Swimming in Santiago, Baja Sur
We celebrated being on the road for our first month, inland, at the skirts of the Sierra de la Laguna Mountains, just outside of Santiago. The granite peaks of the Sierra’s run north to south, roughly from La Paz to San José, dividing the East Cape and the West cape regions of the Baja Peninsula. From the highest peaks it’s possible to see both the Pacific Ocean to the west and the Sea of Cortez to the east. It’s February and it’s warm, green and dry. A few flowers can be found in bloom and I easily forget it’s winter. I have been kicking myself for weeks for not having a Baja Plant and Field Guide with me. The Angela in her twenties, freshly out of college, never would have let this happen. It’s funny how academia has slipped through my fingers to be replaced with a different kind of understanding. I think I appreciate things a little more deeply than I used to… still, I’m an idiot for not just purchasing at least a couple of fish or bird or plant field guides at some point. I blame it on living in a small town before we left, with small bookstores, which are wonderful, but they didn’t have anything on Baja and I was tired of shopping online. Ah, I miss Google sometimes, even when I’m in paradise, lol.
Santiago is a small town, just off the main highway, with a population of roughly 2,000. The beautiful church in Santiago is believed to have been built on the ruins of an original mission that was founded in the 1700’s. History is deep here. Today, Santiago is an agricultural commerce center, supplying much of the organic produce to the southern Cabo cities of Baja. We saw citrus trees and palm orchards. Mango and avocado are also grown abundantly in this area.
We drove down what looked like ancient cobble streets, passed horses with cowbells around their necks and headed down the sandy roads towards the mountains. We’ve heard a lot about the hot springs in Santiago but it’s hot and we want to cool off.
We spent a couple of nights inside the Sierra de la Laguna Biosphere Preserve, a protected area with daily fees. We skipped the sunscreen in an effort not to pollute the amazing water we swam in. Freshwater in Baja is a sight to behold, and an oasis is nothing short of magic.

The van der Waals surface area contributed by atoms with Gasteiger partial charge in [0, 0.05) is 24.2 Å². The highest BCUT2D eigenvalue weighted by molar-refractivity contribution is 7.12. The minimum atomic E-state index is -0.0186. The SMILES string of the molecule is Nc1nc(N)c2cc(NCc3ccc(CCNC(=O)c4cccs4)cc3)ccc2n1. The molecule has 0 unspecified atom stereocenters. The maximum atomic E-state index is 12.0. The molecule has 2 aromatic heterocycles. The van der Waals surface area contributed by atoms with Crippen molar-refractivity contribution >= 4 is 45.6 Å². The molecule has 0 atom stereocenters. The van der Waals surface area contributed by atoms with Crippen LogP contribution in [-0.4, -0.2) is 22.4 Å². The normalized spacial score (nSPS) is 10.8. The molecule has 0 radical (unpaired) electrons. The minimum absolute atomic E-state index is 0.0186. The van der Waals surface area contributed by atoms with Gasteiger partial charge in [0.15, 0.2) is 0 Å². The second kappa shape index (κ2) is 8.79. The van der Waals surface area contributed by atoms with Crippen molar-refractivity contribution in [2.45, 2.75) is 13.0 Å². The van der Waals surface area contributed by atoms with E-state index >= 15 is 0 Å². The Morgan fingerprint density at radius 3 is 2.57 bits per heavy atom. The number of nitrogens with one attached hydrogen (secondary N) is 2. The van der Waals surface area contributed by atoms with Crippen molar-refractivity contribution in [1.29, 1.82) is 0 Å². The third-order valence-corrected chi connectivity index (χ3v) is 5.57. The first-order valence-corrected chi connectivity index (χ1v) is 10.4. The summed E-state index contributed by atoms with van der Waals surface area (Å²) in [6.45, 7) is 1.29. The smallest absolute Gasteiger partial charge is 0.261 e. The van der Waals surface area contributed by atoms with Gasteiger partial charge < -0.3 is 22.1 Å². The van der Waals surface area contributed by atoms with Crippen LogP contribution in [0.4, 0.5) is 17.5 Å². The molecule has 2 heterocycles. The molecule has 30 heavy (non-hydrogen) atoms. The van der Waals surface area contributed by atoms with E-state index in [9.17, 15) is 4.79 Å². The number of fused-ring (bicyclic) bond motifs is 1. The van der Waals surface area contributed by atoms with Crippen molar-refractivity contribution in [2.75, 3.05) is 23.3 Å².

From the trailhead at Cañon de la Zorra, where we were camped with only one other traveler, it’s a short hike along a trail to a 10-meter waterfall with a swimmable lagoon, if you don’t mind the dozens of small black snakes swimming around the perimeter. They completely creeped me out, but I never wanted to leave, either. I have always loved swimming, and I can’t imagine a more wholy beautiful place to be creeped out and refreshed in every way at the same time. I felt at home, young again, swimming with the pollywogs in my backyard, the world turning exactly as it should be, in the only way I can imagine.
Our favorite freshwater canyon was El Chorro. I bet most of the tourists that visit El Chorro only make it to the end of the road, at the dam where a hot spring pool is located in the river. However, the real gem is not the hot springs but the plunge pools up the canyon. The hike is not for the faint of heart; although it’s not very difficult it requires climbing over boulders and straight up the bedrock canyon, for twenty to thirty minutes. The emerald-green plunge pools surrounded by desert cliffs are as amazing as it gets. They reminded me of small bedrock creek in the Rogue Valley that my mom used to take my sister and me to cool off when we were little. You would have loved this place mom! It’s paradise. Minus the black snakes of course. They were prolific, which I heard was a good thing because they were keeping the frogs down. It’s true I didn’t see any frogs and only a few pollywogs. Personally, I’d rather swim with frogs, but the water was irresistible and perfect even though it was crawling with slithering black snakes. We spent most of the day basking in the sun and jumping off rocks, pointing out our favorite plants and trees, knowing that there can’t be anywhere else on the planet more awesome. AS awesome, yes, but not more.
One of my favorite aspects of driving the Baja peninsula is meeting other travelers doing the same thing and catching up with them in different places. It was fun getting to know Matt and Abbie a little better after meeting them in Los Frailes. We hope to meet them on the road again.
In inspired company, I got good and drunk one night around the campfire and marveled at my good fortune as conversations swayed from the brightness of the moon, the stars in the sky, Alaska, Mexico and the aim all of us share of keeping adventure alive. Happy one-month-on-the-road to us!